The normal ISO range of the 60D goes from 100 up to 6400 by default, but this can be expanded up to ISO 12800 by enabling a custom function. We have included samples with this expanded range below, but Canon does not enable it by default for a reason: images get rather noisy above ISO 1600.

*NOTE: The images above are not used in our testing or scoring, but are included here to show real-world examples of the differences between cameras at the various ISO settings. *ISO settings above 6400 are only available on the 60D by enabling the custom feature I-3: ISO expansion. This is disabled by default. *


Our resolution tests look at the level of detail that a camera can capture. The more detail, the more realistic images will look. This is about more than just the pixel resolution that the camera captures: it is about how much detail they can get and how much distortion and other issues get in the way. We found that the 60D and the 18-135mm zoom lens that it is sold with did a decent job here: the overall resolution of images was high, although we did find a few issues with the kit lens. Our overall conclusion is that the 60D can capture a very good level of detail, but that the lens that Canon sells with the camera has some issues. If you are looking for the highest quality images, it would be worth spending some money on better lenses to get the most out of the 60D.  Click here for more on how we test resolution.


The 18-135mm zoom lens that is sold with the 60D introduces some distortion into images: we found that there was only a very small amount of distortion at the wide and telephoto ends of the range, but there was some significant distortion in the middle and at the long end of the zoom range.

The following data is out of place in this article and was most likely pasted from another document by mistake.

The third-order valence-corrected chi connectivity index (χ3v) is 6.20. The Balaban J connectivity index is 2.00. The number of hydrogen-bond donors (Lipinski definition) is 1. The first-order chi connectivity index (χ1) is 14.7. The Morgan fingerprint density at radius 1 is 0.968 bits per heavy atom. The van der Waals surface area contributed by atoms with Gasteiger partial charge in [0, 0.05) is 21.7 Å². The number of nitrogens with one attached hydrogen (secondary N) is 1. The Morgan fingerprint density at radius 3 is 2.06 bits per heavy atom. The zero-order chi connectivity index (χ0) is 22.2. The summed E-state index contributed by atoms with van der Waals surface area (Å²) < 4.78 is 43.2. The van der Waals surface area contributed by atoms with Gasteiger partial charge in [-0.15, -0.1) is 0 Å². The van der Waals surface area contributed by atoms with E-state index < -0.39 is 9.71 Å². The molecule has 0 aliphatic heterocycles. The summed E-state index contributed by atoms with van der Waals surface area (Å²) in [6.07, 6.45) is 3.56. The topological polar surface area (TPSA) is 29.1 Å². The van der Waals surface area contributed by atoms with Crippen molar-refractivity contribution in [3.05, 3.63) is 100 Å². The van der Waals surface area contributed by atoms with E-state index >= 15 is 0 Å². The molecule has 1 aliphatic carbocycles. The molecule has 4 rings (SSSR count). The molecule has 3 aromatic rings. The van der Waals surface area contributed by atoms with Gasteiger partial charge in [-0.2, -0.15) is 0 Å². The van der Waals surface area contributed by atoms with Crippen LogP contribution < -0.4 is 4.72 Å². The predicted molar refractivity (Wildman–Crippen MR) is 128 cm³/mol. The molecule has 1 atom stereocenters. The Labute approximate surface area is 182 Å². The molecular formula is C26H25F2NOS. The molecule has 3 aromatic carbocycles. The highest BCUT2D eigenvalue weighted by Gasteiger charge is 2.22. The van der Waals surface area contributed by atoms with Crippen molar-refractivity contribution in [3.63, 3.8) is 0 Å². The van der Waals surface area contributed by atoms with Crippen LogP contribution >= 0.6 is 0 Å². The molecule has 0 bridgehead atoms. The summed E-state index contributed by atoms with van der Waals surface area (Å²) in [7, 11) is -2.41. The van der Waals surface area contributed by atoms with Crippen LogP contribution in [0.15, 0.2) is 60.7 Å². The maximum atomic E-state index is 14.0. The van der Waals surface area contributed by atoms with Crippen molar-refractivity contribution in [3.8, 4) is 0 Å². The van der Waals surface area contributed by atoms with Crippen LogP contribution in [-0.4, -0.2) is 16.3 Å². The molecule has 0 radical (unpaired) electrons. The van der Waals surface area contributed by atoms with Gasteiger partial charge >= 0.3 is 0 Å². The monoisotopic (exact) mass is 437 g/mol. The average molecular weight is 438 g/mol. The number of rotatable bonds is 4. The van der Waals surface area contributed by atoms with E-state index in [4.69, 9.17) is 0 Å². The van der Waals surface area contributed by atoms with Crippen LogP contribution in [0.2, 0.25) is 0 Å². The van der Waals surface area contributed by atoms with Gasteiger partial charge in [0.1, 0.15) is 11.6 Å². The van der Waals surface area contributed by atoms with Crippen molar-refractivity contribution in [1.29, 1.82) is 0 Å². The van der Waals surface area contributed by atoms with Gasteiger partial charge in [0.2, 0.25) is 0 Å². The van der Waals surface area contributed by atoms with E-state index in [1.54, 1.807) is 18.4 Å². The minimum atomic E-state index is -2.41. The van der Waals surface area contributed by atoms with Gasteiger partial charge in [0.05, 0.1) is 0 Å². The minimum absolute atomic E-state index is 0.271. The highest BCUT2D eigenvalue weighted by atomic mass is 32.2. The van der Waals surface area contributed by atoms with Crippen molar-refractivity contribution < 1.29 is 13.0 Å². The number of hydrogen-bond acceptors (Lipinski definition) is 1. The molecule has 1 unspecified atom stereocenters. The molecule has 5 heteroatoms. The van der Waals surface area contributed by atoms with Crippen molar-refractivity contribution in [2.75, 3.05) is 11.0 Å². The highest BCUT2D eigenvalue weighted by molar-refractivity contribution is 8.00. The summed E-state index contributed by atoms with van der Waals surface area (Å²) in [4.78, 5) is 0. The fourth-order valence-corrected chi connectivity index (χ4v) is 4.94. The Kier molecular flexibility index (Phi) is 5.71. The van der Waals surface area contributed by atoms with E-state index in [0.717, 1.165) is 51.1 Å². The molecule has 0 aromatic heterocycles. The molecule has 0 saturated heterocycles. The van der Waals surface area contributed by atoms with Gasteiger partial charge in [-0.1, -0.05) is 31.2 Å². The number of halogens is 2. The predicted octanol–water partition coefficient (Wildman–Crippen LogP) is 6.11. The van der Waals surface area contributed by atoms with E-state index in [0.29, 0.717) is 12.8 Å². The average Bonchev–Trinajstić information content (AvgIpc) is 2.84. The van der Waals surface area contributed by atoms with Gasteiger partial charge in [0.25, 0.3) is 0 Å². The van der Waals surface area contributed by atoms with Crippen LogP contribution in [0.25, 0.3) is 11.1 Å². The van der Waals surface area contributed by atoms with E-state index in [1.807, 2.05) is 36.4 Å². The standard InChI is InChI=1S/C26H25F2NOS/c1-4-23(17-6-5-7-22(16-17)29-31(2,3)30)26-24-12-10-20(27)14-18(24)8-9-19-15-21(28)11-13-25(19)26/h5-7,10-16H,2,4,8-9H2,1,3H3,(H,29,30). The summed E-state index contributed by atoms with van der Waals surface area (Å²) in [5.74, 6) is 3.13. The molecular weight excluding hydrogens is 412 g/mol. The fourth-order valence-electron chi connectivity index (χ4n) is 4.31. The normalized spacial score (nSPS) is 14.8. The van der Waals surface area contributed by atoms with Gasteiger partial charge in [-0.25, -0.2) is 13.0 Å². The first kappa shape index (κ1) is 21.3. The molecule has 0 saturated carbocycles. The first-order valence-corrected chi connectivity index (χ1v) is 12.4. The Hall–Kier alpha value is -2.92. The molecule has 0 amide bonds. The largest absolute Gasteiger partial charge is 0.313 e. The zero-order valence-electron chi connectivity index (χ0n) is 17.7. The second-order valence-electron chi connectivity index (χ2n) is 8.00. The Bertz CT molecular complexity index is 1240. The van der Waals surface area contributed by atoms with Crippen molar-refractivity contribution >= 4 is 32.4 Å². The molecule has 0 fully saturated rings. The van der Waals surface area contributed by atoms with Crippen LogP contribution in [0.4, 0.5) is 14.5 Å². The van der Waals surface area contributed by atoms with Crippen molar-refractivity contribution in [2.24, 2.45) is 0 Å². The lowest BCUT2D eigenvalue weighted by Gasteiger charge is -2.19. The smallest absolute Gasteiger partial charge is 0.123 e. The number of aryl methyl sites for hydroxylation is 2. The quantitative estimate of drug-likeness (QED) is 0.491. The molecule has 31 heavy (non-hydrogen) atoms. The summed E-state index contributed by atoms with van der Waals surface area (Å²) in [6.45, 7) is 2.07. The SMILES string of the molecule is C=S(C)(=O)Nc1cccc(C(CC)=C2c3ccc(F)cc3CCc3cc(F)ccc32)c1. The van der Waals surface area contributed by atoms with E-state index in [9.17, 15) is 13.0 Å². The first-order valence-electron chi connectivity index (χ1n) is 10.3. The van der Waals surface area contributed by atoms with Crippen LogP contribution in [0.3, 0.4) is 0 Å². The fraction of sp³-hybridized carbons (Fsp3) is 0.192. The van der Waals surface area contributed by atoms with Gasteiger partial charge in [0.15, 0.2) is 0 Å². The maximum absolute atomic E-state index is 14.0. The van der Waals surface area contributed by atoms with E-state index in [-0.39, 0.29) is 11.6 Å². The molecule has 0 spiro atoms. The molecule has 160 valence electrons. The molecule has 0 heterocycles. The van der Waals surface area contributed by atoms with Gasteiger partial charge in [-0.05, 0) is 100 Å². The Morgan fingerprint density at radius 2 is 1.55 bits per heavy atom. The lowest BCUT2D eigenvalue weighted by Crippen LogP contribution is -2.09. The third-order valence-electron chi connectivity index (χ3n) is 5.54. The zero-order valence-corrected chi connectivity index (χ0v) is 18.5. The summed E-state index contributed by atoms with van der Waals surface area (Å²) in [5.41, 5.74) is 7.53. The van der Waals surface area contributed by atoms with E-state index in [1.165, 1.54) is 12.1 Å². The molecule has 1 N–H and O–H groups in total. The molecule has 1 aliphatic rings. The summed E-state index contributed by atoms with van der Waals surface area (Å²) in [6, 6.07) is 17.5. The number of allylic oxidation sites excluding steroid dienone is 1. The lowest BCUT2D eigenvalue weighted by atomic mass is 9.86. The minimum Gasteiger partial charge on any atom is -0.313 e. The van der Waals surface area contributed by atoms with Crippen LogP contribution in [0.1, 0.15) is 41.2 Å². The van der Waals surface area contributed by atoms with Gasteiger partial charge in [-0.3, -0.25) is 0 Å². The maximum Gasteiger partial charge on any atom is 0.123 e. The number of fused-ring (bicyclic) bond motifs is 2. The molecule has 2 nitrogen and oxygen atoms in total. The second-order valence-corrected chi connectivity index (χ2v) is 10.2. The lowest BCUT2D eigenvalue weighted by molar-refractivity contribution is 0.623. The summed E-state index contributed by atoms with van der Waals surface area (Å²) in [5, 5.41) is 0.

*Chromatic Aberration (7.12)

*Chromatic aberration is caused by the elements of the lens diffracting colors of light differently, causing a colored fringe at the edge of objects. We found that there was some aberration going on with the 18-135mm lens, especially at the wide and telephoto ends of the zoom range.

***Sharpness (13.95)*

We found that the 60D was capable of capturing very sharp images, but that this was let down somewhat by the performance of the 18-135mm zoom lens that Canon bundled it with. We can tell this because the sharpness in the center of the frame of our test photos was very high, but the sharpness at the edges was much lower. Basically, the 60D is a camera that can capture very sharp, clean images, but the included lens lets it down. If image quality is critical to you, buy the 60D without a lens and spend the money you save on buying some better lenses.


Shooting at the wide end of the zoom range, we found that the images were sharp in the center of the frame across the aperture range, but the edges of the frame were a different story: they were rather soft at both the widest and smallest aperture. There was also a noticeable amount of chromatic aberration in all of our test images at the edge of the frame.


Things were a little sharper in the middle of the zoom range, but there were still issues, with the images taken at the smallest aperture being rather soft.